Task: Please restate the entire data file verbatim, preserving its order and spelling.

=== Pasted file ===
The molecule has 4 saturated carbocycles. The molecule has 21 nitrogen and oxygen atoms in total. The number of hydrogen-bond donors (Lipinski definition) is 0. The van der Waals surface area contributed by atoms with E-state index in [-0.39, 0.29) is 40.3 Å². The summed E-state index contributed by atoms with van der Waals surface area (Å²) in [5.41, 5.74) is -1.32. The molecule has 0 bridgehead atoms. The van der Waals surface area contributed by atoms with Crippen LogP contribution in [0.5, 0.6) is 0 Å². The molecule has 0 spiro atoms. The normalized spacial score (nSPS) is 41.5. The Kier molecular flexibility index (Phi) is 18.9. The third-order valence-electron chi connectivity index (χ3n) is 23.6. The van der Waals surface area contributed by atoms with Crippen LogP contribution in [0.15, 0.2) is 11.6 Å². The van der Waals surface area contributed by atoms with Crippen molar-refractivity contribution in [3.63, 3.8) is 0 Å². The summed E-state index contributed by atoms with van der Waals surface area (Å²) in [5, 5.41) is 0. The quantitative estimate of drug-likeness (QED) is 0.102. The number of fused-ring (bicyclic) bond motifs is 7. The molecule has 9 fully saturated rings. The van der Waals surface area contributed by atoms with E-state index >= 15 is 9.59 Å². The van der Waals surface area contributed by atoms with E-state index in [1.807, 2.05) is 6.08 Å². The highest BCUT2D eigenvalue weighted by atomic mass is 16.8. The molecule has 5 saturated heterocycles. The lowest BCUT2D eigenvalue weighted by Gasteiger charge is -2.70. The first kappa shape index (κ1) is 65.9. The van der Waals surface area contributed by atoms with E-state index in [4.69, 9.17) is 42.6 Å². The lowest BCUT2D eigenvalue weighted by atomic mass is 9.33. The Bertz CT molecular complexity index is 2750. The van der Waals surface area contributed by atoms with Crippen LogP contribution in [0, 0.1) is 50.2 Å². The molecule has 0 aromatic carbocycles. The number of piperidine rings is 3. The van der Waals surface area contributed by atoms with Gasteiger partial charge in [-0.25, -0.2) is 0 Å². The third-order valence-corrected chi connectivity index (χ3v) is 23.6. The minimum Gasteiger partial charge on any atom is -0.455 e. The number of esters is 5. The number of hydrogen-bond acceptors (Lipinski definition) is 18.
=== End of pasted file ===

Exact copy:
The molecule has 4 saturated carbocycles. The molecule has 21 nitrogen and oxygen atoms in total. The number of hydrogen-bond donors (Lipinski definition) is 0. The van der Waals surface area contributed by atoms with E-state index in [-0.39, 0.29) is 40.3 Å². The summed E-state index contributed by atoms with van der Waals surface area (Å²) in [5.41, 5.74) is -1.32. The molecule has 0 bridgehead atoms. The van der Waals surface area contributed by atoms with Crippen LogP contribution in [0.5, 0.6) is 0 Å². The molecule has 0 spiro atoms. The normalized spacial score (nSPS) is 41.5. The Kier molecular flexibility index (Phi) is 18.9. The third-order valence-electron chi connectivity index (χ3n) is 23.6. The van der Waals surface area contributed by atoms with Crippen LogP contribution in [0.15, 0.2) is 11.6 Å². The van der Waals surface area contributed by atoms with Crippen molar-refractivity contribution in [3.63, 3.8) is 0 Å². The summed E-state index contributed by atoms with van der Waals surface area (Å²) in [5, 5.41) is 0. The quantitative estimate of drug-likeness (QED) is 0.102. The number of fused-ring (bicyclic) bond motifs is 7. The molecule has 9 fully saturated rings. The van der Waals surface area contributed by atoms with E-state index >= 15 is 9.59 Å². The van der Waals surface area contributed by atoms with E-state index in [1.807, 2.05) is 6.08 Å². The highest BCUT2D eigenvalue weighted by atomic mass is 16.8. The molecule has 5 saturated heterocycles. The lowest BCUT2D eigenvalue weighted by Gasteiger charge is -2.70. The first kappa shape index (κ1) is 65.9. The van der Waals surface area contributed by atoms with E-state index in [4.69, 9.17) is 42.6 Å². The lowest BCUT2D eigenvalue weighted by atomic mass is 9.33. The Bertz CT molecular complexity index is 2750. The van der Waals surface area contributed by atoms with Crippen LogP contribution in [0, 0.1) is 50.2 Å². The molecule has 0 aromatic carbocycles. The number of piperidine rings is 3. The van der Waals surface area contributed by atoms with Gasteiger partial charge in [-0.25, -0.2) is 0 Å². The third-order valence-corrected chi connectivity index (χ3v) is 23.6. The minimum Gasteiger partial charge on any atom is -0.455 e. The number of esters is 5. The number of hydrogen-bond acceptors (Lipinski definition) is 18.